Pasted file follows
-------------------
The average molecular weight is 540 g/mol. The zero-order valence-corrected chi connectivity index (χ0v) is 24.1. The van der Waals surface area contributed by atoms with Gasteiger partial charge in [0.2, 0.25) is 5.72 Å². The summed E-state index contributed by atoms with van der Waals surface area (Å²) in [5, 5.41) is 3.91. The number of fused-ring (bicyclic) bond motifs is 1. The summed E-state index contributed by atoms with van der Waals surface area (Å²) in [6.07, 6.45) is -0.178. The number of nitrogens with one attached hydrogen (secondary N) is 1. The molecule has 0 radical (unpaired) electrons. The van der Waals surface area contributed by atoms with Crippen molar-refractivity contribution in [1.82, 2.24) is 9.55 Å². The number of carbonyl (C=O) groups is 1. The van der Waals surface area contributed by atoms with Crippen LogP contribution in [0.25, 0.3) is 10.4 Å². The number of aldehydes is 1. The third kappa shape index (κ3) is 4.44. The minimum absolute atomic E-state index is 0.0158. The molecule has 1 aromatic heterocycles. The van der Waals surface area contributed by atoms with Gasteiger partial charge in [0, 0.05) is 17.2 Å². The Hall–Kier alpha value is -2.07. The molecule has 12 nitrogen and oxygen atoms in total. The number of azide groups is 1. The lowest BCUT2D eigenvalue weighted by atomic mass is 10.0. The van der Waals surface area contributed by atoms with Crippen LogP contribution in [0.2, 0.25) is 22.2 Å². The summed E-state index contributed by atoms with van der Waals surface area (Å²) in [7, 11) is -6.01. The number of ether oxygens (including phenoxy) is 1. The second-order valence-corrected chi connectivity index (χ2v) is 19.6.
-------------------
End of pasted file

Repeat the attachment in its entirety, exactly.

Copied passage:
The average molecular weight is 540 g/mol. The zero-order valence-corrected chi connectivity index (χ0v) is 24.1. The van der Waals surface area contributed by atoms with Gasteiger partial charge in [0.2, 0.25) is 5.72 Å². The summed E-state index contributed by atoms with van der Waals surface area (Å²) in [5, 5.41) is 3.91. The number of fused-ring (bicyclic) bond motifs is 1. The summed E-state index contributed by atoms with van der Waals surface area (Å²) in [6.07, 6.45) is -0.178. The number of nitrogens with one attached hydrogen (secondary N) is 1. The molecule has 0 radical (unpaired) electrons. The van der Waals surface area contributed by atoms with Crippen molar-refractivity contribution in [1.82, 2.24) is 9.55 Å². The number of carbonyl (C=O) groups is 1. The van der Waals surface area contributed by atoms with Crippen LogP contribution in [0.25, 0.3) is 10.4 Å². The number of aldehydes is 1. The third kappa shape index (κ3) is 4.44. The minimum absolute atomic E-state index is 0.0158. The molecule has 1 aromatic heterocycles. The van der Waals surface area contributed by atoms with Gasteiger partial charge in [0, 0.05) is 17.2 Å². The Hall–Kier alpha value is -2.07. The molecule has 12 nitrogen and oxygen atoms in total. The number of azide groups is 1. The lowest BCUT2D eigenvalue weighted by atomic mass is 10.0. The van der Waals surface area contributed by atoms with Crippen LogP contribution in [0.2, 0.25) is 22.2 Å². The summed E-state index contributed by atoms with van der Waals surface area (Å²) in [7, 11) is -6.01. The number of ether oxygens (including phenoxy) is 1. The second-order valence-corrected chi connectivity index (χ2v) is 19.6.